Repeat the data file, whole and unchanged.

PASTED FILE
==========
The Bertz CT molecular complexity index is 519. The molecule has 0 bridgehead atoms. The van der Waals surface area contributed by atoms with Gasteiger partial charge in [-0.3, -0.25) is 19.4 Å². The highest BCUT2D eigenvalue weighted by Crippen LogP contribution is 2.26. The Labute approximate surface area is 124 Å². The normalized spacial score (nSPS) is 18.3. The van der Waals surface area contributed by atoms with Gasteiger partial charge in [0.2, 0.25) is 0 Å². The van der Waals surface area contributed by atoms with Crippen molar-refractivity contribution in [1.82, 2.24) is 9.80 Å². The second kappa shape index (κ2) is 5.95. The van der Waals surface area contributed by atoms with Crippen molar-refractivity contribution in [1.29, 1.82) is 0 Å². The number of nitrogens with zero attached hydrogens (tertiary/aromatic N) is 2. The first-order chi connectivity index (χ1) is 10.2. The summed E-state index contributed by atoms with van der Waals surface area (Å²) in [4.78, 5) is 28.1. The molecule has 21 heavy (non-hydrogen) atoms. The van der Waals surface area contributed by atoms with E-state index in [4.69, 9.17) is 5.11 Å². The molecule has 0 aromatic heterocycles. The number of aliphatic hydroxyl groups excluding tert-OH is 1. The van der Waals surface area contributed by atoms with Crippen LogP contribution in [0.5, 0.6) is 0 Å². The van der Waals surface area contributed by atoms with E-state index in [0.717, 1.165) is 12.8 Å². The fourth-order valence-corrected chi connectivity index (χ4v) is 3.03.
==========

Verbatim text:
The Bertz CT molecular complexity index is 519. The molecule has 0 bridgehead atoms. The van der Waals surface area contributed by atoms with Gasteiger partial charge in [-0.3, -0.25) is 19.4 Å². The highest BCUT2D eigenvalue weighted by Crippen LogP contribution is 2.26. The Labute approximate surface area is 124 Å². The normalized spacial score (nSPS) is 18.3. The van der Waals surface area contributed by atoms with Gasteiger partial charge in [0.2, 0.25) is 0 Å². The van der Waals surface area contributed by atoms with Crippen molar-refractivity contribution in [1.82, 2.24) is 9.80 Å². The second kappa shape index (κ2) is 5.95. The van der Waals surface area contributed by atoms with Crippen molar-refractivity contribution in [1.29, 1.82) is 0 Å². The number of nitrogens with zero attached hydrogens (tertiary/aromatic N) is 2. The first-order chi connectivity index (χ1) is 10.2. The summed E-state index contributed by atoms with van der Waals surface area (Å²) in [4.78, 5) is 28.1. The molecule has 21 heavy (non-hydrogen) atoms. The van der Waals surface area contributed by atoms with E-state index in [4.69, 9.17) is 5.11 Å². The molecule has 0 aromatic heterocycles. The number of aliphatic hydroxyl groups excluding tert-OH is 1. The van der Waals surface area contributed by atoms with Crippen LogP contribution in [0.5, 0.6) is 0 Å². The van der Waals surface area contributed by atoms with E-state index in [0.717, 1.165) is 12.8 Å². The fourth-order valence-corrected chi connectivity index (χ4v) is 3.03.